widely active, agent attractive.”

John Keller, Senior Vice President Global Business Division and Head of
European and US Operations Shionogi commented, “Shionogi is excited
to share these important data at ECCMID, which suggests the potential
activity of cefiderocol against some of the most challenging pathogens
identified by the World Health Organization. Antimicrobial resistance is
a major health burden and we are committed to developing effective
treatments to address this growing threat

Notably, in addition to these results, data from several external
susceptibility studies will also be presented at ECCMID, showing
activity of cefiderocol against multidrug-resistant Gram-negative
pathogens from Italy, Spain, Germany and the UK.

About Cefiderocol – An Investigational Antibiotic Agent

Cefiderocol is a parenteral siderophore cephalosporin with a novel
mechanism for penetrating the outer cell membrane of Gram-negative
pathogens including multidrug-resistant strains. Cefiderocol binds to
ferric iron and is actively transported into bacterial cells through the
outer membrane via the bacterial iron transporters, which function to
incorporate this essential nutrient for bacteria.6 In
addition, cefiderocol can also enter cells by passive diffusion through
porin channels and is stable against all known classes of
beta-lactamases, including both the metallo- and serine-β-lactamases.7
These mechanisms allows cefiderocol to achieve higher concentrations in
the periplasmic space where it can bind to receptors and inhibit cell
wall synthesis in the bacterial cells.8 Data from global
surveillance studies for cefiderocol demonstrated potent in vitro activity
against a wide spectrum of Gram-negative pathogens including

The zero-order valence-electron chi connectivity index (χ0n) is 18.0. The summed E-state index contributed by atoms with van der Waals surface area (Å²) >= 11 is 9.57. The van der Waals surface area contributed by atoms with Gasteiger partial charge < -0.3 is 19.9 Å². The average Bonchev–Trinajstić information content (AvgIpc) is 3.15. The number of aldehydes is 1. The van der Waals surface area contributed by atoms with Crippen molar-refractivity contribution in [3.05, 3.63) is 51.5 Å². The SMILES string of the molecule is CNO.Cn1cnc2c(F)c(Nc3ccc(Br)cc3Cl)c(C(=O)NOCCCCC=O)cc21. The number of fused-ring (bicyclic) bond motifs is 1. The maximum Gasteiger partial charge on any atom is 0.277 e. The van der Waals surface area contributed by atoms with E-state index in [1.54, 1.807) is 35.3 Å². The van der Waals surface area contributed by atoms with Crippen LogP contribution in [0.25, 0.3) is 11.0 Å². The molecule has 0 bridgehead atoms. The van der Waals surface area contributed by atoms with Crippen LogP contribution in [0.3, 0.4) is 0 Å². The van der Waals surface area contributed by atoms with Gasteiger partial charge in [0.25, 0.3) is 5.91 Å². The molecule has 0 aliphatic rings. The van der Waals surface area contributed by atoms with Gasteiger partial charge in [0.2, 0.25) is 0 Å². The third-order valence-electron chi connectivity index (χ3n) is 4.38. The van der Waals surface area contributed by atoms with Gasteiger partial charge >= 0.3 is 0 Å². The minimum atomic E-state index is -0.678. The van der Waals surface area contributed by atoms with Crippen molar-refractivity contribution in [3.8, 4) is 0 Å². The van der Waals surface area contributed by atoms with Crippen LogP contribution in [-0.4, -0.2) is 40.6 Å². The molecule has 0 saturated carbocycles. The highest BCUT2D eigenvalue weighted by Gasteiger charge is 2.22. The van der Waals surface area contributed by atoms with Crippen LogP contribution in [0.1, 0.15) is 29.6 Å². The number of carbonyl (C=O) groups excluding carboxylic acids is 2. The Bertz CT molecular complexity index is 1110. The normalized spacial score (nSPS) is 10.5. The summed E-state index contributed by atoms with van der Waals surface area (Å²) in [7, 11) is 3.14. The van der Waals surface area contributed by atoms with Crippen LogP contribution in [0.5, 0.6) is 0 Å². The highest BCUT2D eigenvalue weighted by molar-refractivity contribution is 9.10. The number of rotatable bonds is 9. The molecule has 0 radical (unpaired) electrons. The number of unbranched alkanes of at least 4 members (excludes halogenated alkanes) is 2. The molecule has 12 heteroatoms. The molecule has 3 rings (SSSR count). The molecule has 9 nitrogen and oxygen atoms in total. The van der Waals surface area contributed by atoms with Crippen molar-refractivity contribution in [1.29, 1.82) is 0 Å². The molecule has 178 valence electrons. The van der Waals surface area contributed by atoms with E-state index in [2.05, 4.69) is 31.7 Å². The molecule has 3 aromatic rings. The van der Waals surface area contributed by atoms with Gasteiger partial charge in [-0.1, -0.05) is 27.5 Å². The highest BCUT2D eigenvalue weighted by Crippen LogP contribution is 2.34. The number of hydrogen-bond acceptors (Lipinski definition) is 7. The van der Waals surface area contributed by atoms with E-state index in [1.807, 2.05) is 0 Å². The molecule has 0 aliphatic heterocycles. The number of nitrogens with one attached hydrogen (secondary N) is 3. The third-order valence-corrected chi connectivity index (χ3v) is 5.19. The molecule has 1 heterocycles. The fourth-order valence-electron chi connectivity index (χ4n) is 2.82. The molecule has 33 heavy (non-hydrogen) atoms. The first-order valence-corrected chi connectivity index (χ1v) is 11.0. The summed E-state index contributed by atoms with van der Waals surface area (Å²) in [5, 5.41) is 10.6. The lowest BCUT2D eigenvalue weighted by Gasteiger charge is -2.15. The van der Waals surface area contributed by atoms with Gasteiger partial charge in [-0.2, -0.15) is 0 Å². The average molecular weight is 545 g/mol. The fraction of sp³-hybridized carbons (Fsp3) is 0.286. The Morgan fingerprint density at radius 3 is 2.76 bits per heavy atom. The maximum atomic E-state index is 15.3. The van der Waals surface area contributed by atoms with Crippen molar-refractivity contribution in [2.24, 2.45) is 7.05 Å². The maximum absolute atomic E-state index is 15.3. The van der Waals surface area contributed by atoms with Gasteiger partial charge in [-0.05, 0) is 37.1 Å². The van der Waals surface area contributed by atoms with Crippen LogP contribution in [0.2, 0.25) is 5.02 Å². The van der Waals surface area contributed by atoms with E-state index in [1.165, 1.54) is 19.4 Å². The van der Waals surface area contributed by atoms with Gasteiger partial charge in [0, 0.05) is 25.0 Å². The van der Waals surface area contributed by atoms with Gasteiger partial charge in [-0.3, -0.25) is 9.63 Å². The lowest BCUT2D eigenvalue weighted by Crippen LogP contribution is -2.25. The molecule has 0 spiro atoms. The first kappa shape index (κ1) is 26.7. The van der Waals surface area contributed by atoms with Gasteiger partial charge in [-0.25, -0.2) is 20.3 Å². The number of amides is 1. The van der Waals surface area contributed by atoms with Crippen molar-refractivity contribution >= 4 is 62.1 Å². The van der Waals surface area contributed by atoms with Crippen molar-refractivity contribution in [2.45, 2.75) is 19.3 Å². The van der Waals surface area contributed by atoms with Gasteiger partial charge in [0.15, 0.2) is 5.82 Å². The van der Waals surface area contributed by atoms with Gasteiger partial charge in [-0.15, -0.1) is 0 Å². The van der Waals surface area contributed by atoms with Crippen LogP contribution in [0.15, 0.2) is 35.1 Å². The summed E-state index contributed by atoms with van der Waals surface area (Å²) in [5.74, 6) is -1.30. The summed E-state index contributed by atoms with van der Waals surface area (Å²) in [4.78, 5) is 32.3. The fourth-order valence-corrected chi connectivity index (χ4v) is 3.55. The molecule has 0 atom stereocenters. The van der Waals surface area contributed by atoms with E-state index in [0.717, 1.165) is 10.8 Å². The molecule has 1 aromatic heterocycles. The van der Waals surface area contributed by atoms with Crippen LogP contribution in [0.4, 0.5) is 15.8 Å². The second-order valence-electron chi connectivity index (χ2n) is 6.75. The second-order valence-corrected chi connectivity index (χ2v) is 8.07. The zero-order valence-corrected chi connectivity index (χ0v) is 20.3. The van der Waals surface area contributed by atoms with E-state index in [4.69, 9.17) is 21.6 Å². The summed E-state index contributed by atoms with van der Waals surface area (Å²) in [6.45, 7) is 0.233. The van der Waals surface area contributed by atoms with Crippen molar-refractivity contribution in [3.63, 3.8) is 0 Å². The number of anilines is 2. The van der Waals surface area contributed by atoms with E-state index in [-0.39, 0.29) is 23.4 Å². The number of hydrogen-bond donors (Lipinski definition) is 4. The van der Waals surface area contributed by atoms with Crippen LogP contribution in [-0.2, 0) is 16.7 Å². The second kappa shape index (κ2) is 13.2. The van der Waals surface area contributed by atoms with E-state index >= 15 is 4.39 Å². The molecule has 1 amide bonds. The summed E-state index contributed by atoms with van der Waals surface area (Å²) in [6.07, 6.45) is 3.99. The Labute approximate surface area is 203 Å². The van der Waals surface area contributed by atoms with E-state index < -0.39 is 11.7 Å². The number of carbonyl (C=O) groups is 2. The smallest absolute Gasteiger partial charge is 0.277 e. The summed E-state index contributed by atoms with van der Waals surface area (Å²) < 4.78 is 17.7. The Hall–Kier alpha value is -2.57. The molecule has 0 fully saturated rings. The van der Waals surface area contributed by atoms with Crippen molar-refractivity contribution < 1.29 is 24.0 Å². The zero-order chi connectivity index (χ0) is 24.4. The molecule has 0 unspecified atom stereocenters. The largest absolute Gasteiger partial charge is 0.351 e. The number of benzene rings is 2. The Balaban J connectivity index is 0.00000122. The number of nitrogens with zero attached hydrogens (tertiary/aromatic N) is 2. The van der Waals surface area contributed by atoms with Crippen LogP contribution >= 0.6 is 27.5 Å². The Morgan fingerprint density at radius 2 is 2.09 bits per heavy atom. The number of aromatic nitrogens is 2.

carbapenem-resistant Acinetobacter baumanniiPseudomonas
, Enterobacteriaceae, and Stenotrophomonas
.9 Cefiderocol has poor in vitro activity
against Gram-positive or anaerobic bacteria.

Two Phase III studies are ongoing in patients with HAP/VAP/HCAP†
(APEKS-NP‡) and with carbapenem-resistant pathogens at various infection
sites (CREDIBLE-CR). Information is available at under
the identifiers NCT02714595 and NCT03032380, respectively.

Cefiderocol is not currently commercially available.

About Gram-negative infections

The increasing resistance of many infections caused by Gram-negative
bacteria to existing therapies, including carbapenem-resistant
Enterobacteriaceae and non-fermenting species such as P. aeruginosa,
A. baumannii,
and S. maltophilia, means there is a critical
need for new, effective therapies.9,10,11,12 There are an
increasing number of Gram-negative pathogens resistant to multiple
antibiotics, making them difficult to treat and resulting in high
mortality rates.13 In the U.S., at least 2 million people are
infected with antibiotic-resistant bacteria, and at least 23,000 people
die as a result each year.14 In the EU, about 25 000 patients
die from an infection with the selected multidrug-resistant bacteria.15
The World Health Organization have identified carbapenem-resistant
strains of Enterobacteriaceae, P. aeruginosa and A.
as the top priority in the research and development of new

About Shionogi

Shionogi & Co., Ltd. (“Shionogi”) is a Japanese major research-driven
pharmaceutical company dedicated to bringing benefits to patients based
on its corporate philosophy of “supplying the best possible medicine to
protect the health and wellbeing of the patients we serve.” The company
currently markets products in several therapeutic areas including
anti-infectives, pain, CNS disorders, cardiovascular diseases and
gastroenterology. Shionogi’s research and development currently target
two therapeutic areas: infectious diseases and pain/CNS disorders. For
more information on Shionogi, please visit
Shionogi B.V. is the European subsidiary of Shionogi & Co., Ltd. based
in Amsterdam, Netherlands. For more information on Shionogi B.V., please

Forward Looking Statement

This announcement contains forward-looking statements. These
statements are based on expectations in light of the information
currently available, assumptions that are subject to risks and
uncertainties which could cause actual results to differ materially from
these statements. Risks and uncertainties include general domestic and